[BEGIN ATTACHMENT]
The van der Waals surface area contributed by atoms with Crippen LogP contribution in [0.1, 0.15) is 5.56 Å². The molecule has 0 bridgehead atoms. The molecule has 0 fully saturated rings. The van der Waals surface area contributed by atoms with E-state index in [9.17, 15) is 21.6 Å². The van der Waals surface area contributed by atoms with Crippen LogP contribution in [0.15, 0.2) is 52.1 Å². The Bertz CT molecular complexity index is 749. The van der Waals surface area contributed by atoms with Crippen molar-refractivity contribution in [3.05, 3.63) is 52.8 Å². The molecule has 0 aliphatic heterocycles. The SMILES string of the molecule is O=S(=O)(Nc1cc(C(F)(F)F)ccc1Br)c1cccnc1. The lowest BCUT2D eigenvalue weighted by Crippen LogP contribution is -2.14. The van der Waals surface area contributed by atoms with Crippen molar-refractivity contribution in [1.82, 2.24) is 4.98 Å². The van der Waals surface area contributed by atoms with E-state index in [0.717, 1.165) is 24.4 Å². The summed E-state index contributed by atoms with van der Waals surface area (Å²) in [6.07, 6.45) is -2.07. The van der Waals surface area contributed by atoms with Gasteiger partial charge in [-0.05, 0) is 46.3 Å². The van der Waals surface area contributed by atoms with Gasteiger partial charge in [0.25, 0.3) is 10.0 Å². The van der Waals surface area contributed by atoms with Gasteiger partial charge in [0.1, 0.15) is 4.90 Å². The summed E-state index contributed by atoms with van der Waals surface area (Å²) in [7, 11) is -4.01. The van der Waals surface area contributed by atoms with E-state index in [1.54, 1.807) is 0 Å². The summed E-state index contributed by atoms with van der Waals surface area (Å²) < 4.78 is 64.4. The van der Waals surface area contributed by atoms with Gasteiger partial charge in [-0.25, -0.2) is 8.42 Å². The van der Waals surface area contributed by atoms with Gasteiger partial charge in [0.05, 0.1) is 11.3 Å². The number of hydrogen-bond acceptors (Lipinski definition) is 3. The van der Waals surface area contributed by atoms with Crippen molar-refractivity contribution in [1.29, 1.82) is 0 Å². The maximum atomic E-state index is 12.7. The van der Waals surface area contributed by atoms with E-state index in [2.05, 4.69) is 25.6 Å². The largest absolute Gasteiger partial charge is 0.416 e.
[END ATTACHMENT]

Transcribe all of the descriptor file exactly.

The van der Waals surface area contributed by atoms with Crippen LogP contribution in [0.1, 0.15) is 5.56 Å². The molecule has 0 bridgehead atoms. The molecule has 0 fully saturated rings. The van der Waals surface area contributed by atoms with E-state index in [9.17, 15) is 21.6 Å². The van der Waals surface area contributed by atoms with Crippen LogP contribution in [0.15, 0.2) is 52.1 Å². The Bertz CT molecular complexity index is 749. The van der Waals surface area contributed by atoms with Crippen molar-refractivity contribution in [3.05, 3.63) is 52.8 Å². The molecule has 0 aliphatic heterocycles. The SMILES string of the molecule is O=S(=O)(Nc1cc(C(F)(F)F)ccc1Br)c1cccnc1. The lowest BCUT2D eigenvalue weighted by Crippen LogP contribution is -2.14. The van der Waals surface area contributed by atoms with Crippen molar-refractivity contribution in [1.82, 2.24) is 4.98 Å². The van der Waals surface area contributed by atoms with E-state index in [0.717, 1.165) is 24.4 Å². The summed E-state index contributed by atoms with van der Waals surface area (Å²) in [6.07, 6.45) is -2.07. The van der Waals surface area contributed by atoms with Gasteiger partial charge in [-0.05, 0) is 46.3 Å². The van der Waals surface area contributed by atoms with Gasteiger partial charge in [0.25, 0.3) is 10.0 Å². The van der Waals surface area contributed by atoms with Gasteiger partial charge in [0.1, 0.15) is 4.90 Å². The summed E-state index contributed by atoms with van der Waals surface area (Å²) in [7, 11) is -4.01. The van der Waals surface area contributed by atoms with E-state index in [1.54, 1.807) is 0 Å². The summed E-state index contributed by atoms with van der Waals surface area (Å²) < 4.78 is 64.4. The van der Waals surface area contributed by atoms with Gasteiger partial charge in [-0.25, -0.2) is 8.42 Å². The van der Waals surface area contributed by atoms with Gasteiger partial charge in [0.05, 0.1) is 11.3 Å². The number of hydrogen-bond acceptors (Lipinski definition) is 3. The van der Waals surface area contributed by atoms with Crippen molar-refractivity contribution in [1.29, 1.82) is 0 Å². The maximum atomic E-state index is 12.7. The van der Waals surface area contributed by atoms with E-state index in [2.05, 4.69) is 25.6 Å². The largest absolute Gasteiger partial charge is 0.416 e.